Oceans represent an important global carbon sink, absorbing 25% of annual man-made CO2 emissions and helping to slow the rate of climate change. The Southern Ocean in particular is known to be a significant oceanic sink, and accounts for 40% of all carbon entering the deep oceans. And yet, until now, no-one could quite work out how the carbon gets there from the surface waters.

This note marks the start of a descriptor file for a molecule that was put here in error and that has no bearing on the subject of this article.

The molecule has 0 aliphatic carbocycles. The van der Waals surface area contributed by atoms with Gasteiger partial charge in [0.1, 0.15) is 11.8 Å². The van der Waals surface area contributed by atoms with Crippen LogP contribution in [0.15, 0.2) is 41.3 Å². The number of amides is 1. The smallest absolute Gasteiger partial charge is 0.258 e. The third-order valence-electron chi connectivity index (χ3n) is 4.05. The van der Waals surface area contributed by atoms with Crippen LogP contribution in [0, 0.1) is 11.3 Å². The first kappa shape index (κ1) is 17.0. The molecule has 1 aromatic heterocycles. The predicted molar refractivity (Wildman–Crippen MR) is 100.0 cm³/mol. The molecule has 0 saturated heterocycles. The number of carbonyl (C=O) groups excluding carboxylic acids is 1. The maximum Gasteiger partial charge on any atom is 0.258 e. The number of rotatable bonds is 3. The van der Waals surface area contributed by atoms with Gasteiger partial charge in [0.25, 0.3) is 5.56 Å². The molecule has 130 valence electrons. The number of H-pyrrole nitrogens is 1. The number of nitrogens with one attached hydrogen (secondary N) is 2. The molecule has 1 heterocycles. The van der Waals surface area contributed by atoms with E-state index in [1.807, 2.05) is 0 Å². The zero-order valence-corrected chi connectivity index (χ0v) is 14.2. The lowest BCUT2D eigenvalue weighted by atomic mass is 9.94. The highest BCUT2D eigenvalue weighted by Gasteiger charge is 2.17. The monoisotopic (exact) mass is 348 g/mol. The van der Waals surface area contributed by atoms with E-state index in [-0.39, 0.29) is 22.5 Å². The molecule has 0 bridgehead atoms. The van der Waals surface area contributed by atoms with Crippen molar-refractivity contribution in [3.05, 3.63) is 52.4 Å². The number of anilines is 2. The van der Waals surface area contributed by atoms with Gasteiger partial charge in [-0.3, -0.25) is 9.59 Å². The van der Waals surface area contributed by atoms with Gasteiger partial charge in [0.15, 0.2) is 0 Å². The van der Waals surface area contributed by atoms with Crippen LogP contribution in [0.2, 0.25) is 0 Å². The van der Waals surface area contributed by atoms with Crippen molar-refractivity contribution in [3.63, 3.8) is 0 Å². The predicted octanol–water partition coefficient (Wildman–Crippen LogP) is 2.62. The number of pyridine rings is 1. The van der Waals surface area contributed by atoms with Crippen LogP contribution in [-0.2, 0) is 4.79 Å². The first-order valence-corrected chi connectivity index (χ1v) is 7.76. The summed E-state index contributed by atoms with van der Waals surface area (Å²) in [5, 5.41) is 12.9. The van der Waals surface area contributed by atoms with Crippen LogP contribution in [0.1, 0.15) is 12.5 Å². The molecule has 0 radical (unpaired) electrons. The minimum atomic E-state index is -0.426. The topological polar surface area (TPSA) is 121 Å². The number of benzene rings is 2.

A team of scientists from the UK and Australia has shed new light on the mysterious mechanism by which the Southern Ocean sequesters carbon from the atmosphere. Winds, vast whirlpools and ocean currents interact to produce localized funnels up to 1000 km across, which plunge dissolved carbon into the deep ocean and lock it away for centuries
Via Dr. Stefan Gruenwald